Daniel Radcliffe is fine in this film. He is not great, nor is he terrible. I admire his eclectic choice in work, from coming of age dramas (December Boys) to nudity on stage (Equus) to a full-fledged Broadway musical (How to Succeed in Business without Really Trying) and now this. I admire the fact that he’s trying to prove himself as a good actor, that he isn’t just Harry Potter. And in this, The Woman in Black, he is beginning to shed his image as Harry and really hone into being Daniel. However, he doesn’t actually shine in the film. The script, written by X-Men: First Class scribe Jane Goldman, calls for Radcliffe to look over papers very contemplatively and to look very dramatic about children. And, at this, he does a fair job. But, who could ever really do a great job with that kind of material. The material isn’t bad, it just limits the actor. It would limit anyone in any horror movie. Let’s face it, horror movies are rarely when you find great performances. (Exception to the rule: Jodie Foster and Anthony Hopkins in The Silence of the Lambs, but that’s more of a psychological thriller, isn’t it?) Here, as a young lawyer on his last chance under the name of Arthur Kips, he strains somewhat, but never reaches the overacting many fear of in horror movies.
And here’s where it comes to a screeching, screaming halt. The film, which seems to be lovingly seeped in Edwardian mystery, is traditional. Really traditional, almost to a fault. It’s so well acquainted with the tropes of haunted house movies and Gothic literature that you end up seeing every jump and jolt a mile away. Every little sub-plot you can predict. It’s still fun, but it’s not surprising in the least. It got to a point where even the cinematography was getting cliché, and I would keep groaning, mentally predicting what was to happen. Every aspect of the story was so traditionalist it was cliché. The man who goes to the house and doesn’t listen to the village people who tell him not to go. And then the village people suffer and basically say “told you so”. The skeptic who doesn’t believe there’s a ghost in the house. The ghost wants some revenge of some sort and will not rest until she gets it. Et cetera, et cetera. There was nothing original about it, and it’s hard to say whether this was the fault of the film itself or the source novel.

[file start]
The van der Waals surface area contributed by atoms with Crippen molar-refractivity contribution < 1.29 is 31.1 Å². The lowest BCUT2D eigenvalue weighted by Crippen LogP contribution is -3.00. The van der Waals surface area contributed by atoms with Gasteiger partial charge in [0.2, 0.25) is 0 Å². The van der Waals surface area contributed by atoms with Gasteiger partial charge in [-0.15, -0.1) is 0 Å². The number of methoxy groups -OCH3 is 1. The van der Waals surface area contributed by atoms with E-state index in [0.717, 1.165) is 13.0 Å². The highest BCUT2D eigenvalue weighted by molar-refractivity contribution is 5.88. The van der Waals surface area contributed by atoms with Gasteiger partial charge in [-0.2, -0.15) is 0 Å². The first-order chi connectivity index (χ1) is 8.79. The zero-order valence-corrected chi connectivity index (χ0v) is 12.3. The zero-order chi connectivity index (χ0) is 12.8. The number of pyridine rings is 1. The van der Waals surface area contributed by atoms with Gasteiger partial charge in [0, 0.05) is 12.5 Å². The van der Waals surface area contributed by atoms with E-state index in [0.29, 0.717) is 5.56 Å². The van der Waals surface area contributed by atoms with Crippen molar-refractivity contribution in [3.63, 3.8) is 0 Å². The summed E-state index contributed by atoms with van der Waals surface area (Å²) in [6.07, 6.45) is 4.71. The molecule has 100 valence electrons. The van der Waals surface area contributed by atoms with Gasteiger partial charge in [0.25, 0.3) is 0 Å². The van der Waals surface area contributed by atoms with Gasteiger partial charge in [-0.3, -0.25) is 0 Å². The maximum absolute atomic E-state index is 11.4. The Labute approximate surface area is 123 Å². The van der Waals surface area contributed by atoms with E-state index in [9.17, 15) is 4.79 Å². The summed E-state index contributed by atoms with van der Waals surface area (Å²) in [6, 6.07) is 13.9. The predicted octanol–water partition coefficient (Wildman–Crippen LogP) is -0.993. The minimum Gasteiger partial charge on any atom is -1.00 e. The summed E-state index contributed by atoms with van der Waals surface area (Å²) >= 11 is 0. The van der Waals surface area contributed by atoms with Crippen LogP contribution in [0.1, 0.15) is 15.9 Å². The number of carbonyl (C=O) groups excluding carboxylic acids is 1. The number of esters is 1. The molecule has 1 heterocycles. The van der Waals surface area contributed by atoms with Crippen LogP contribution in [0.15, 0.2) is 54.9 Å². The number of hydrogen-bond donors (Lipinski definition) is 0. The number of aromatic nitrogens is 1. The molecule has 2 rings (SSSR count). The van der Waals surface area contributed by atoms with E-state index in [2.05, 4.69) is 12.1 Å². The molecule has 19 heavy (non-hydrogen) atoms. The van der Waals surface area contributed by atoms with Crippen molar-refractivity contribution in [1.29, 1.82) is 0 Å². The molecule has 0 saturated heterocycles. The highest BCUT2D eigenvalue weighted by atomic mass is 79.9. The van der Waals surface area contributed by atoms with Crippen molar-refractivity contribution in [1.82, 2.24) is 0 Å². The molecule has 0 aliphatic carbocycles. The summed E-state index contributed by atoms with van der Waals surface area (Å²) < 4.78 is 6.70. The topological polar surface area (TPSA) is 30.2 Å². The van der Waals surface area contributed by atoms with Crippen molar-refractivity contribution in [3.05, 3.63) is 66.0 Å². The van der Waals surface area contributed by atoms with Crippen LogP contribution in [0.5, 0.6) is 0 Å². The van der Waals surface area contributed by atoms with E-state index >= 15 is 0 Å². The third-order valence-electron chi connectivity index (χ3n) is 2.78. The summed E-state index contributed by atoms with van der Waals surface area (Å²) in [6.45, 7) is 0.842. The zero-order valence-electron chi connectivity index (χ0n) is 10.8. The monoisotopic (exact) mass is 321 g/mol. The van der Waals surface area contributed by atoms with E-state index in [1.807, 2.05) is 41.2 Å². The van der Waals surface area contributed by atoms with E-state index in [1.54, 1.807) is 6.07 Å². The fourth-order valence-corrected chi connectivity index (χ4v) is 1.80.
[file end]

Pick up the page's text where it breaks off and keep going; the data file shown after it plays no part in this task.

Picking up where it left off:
This isn’t to say that it’s a bad movie; it’s just not very good. And it is effective to a degree. Several times, the suspense is effective enough that I could feel the dread eating away at my mind, my flesh crawl, and I would indeed jump. But the burdened by its predictability, it was hardly scary enough to leave a lasting impression. The sound design, though, was top notch. Sound design tends to be fairly important in horror movies. Whenever a character turns around to encounter either a) the ghost or b) the ally, there’s always that increase in volume. The old house is effectively decorated and old and scary looking. Huzzah.
I find it quite interesting and funny that Hammer Film Productions produced this film. The company responsible for making Christopher Lee a star and that made such great B-horror movies is back, apparently, once again settling into the area of B-horror movies. And, I guess, that’s what you could call the Woman in Black. It isn’t terrible, but it’s not very good. It can be a lot of fun. But it never really scares you or is able to manifest true fear in any of its visual design or story. Despite its plot being interestingly told (almost in an epistolary way), it’s so traditional that it fails to keep your interest for the entire time. While it’s not to see a traditional ghost story on the screen again, one would hope for something scarier, something darker, and something less predictable. But, at least the Gothic horror story is back; back in Black.